Newsticker

Judgement Day Brings Surprises Aplenty

WPA_LogoQatar’s Mishel Turkey saves the day while South Korea’s Ryu Seang Woo stuns defending champion Niels Feijen at the wire to advance to the Final 64 at the World 9-ball Championship

Day 4 Report from the 2015 World 9-ball Championship by Ted Lerner – WPA Press Officer
Photos Courtesy Richard Walker & WPA

(Doha, Qatar)–Ryu Seang Woo has about as unassuming a personality as you can find in pool. So when the low key 30 year old South Korean found himself down 5-1, then 8-5 in a race to 9 to the defending World 9-ball Champion Niels Feijen, nobody in the Al Arabi Sports Club gave Ryu even a sliver of a chance to pull off the shocking upset against the fiery Dutchman.

But this was Judgement Day at the 2015 World 9-ball Championship, when strange and amazing things happen. On this day a single millimeter roll of the ball, or a funny kick can change lives and careers. You might go through to the Final 64 knockout stages–where from there it’s six wins to pool history– or you could just as easily find yourself heading for the exits in a state of depression, having never made it out of the group stages.

And so it was that Ryu showed he has a lion’s fortitude that belies his soft demeanor. The Korean battled to 8-7 down, then found himself in jail courtesy of a lockdown safety by Feijen. Ryu looked finished, until he hit the shot of his life, a full table kick on the 1-ball that caromed off the 7-ball and into the pocket. Ryu ran the balls to tie, then stood up, battled the unbearable tension, and broke and ran for the stunning 9-8 win and an unlikely spot in the Final 64 knockout stage.

Ryu Seang Woo (KOR) - Photo: Richard Walker & WPA

Ryu Seang Woo (KOR) – Photo: Richard Walker & WPA

“This is really unbelievable, so unbelievable,” Ryu said shaking his head in disbelief as a shell shocked Feijen packed up his case and left the arena. “I just concentrated very hard every game. The important shot was the 1-ball when I was down 8-7. After I make that I think I have a chance. Beating the defending champion is really very amazing. I will never forget this game. But of course now I have to concentrate on my next match.”

While Ryu pulled off the upset of the tournament on Judgement Day, a far more obscure player brought out the biggest celebrations at the Al Arabi. Qatar’s Mishel Turkey entered his match against England’s Daryl Peach on the TV table today as the lone Qatari player left standing in this year’s world championship. Qatar’s two most prominent players, Waleed Majid and Bashar Hussain, had been eliminated earlier in the day and the hopes of the host nation rested on an unknown 19 year old, who spends most of his time these days serving in the Qatari army.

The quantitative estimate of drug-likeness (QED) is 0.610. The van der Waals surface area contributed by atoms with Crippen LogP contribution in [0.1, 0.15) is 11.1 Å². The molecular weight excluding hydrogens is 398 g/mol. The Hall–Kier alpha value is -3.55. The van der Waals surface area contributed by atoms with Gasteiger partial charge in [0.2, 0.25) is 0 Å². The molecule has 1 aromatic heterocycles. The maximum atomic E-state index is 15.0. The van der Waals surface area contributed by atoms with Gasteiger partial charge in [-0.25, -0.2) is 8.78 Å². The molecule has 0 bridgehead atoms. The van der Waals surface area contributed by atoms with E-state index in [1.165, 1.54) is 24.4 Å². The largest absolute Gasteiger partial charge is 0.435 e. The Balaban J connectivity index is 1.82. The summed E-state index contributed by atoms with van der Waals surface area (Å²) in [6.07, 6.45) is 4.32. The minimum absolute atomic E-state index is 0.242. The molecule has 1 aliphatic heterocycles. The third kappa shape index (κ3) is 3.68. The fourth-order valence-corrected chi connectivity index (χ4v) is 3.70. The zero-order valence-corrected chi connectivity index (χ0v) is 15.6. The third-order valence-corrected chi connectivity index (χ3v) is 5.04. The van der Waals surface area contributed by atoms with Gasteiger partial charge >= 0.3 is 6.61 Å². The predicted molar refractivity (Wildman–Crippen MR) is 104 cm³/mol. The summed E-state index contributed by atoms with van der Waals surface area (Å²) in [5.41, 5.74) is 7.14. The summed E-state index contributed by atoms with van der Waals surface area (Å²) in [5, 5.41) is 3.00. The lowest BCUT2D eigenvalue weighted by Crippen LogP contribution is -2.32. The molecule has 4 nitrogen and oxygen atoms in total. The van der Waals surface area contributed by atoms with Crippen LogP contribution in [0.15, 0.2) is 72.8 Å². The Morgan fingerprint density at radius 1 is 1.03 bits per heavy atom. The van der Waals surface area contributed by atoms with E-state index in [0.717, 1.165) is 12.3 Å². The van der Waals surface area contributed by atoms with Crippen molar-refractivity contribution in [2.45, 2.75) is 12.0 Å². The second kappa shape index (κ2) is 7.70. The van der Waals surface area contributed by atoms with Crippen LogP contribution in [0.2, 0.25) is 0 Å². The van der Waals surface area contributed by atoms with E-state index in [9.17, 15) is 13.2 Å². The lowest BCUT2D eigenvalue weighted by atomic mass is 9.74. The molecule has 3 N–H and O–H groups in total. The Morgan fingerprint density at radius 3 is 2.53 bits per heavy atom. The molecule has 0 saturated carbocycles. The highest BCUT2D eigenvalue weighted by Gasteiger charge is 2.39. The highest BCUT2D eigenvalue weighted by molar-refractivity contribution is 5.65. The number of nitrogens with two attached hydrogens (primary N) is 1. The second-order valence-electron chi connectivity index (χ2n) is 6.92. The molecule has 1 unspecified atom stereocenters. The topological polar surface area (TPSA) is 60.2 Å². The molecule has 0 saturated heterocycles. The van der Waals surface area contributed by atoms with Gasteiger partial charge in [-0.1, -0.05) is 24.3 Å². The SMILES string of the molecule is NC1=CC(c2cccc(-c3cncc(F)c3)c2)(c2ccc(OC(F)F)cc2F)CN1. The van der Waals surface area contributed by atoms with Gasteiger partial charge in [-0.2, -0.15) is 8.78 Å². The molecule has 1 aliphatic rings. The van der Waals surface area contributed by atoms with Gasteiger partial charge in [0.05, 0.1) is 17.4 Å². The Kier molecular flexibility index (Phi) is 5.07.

Turkey, however, turned what looked to be certain misery for the hosts into sheer delight. The youngster played the match of his life, while former world champion Peach never got untracked. Turkey held fast and won going away, 9-4. He is now the lone Qatari to advance to the final 64 knockout stage.

“Daryl Peach is a big name. I try my best on the table and I won so I’m very happy,” Turkey said afterward as he was mobbed outside of the arena by members of the Qatar billiard community. The youngster revealed that one of the keys to his sudden rise in pool was joining the army early in 2015 and shedding a whopping 35 kilos(77lbs.)

“This year I really improved and I feel more confident that I can win on the table,” Turkey said. “Before when I played, I’m scared, but after joining the army I lost a lot of weight and I feel so much stronger. Today I took my time and I walked around the table and I was thinking very clear. I’m still an unknown player and I don’t have a lot of experience. It’s an honor to be the one to represent Qatar. I don’t want to think how far I can go in this tournament. All I can say is that I will try my best. I will always try my best.”

Mishel Turkey (QAT) - Photo: Richard Walker & WPA

Mishel Turkey (QAT) – Photo: Richard Walker & WPA

The surprise results kept coming throughout the day. When it was over, the last 64 standing represented what is one of the most diverse and wide open fields pool has seen in years. New names and new countries, combined with plenty of familiar faces promises to make the run for pool’s biggest prize over the next three days not only dramatic, but fascinating as well.

The Philippines leads the way with nine players making the grade. Next up is Taiwan with eight players having qualified. China brings six of its players to the knockout stage, while four Japanese qualified. Poland has looked very strong and has three players in the final 64. And the USA, the ancestral home of this game, has, for the first time in many years, three players in the knockout round.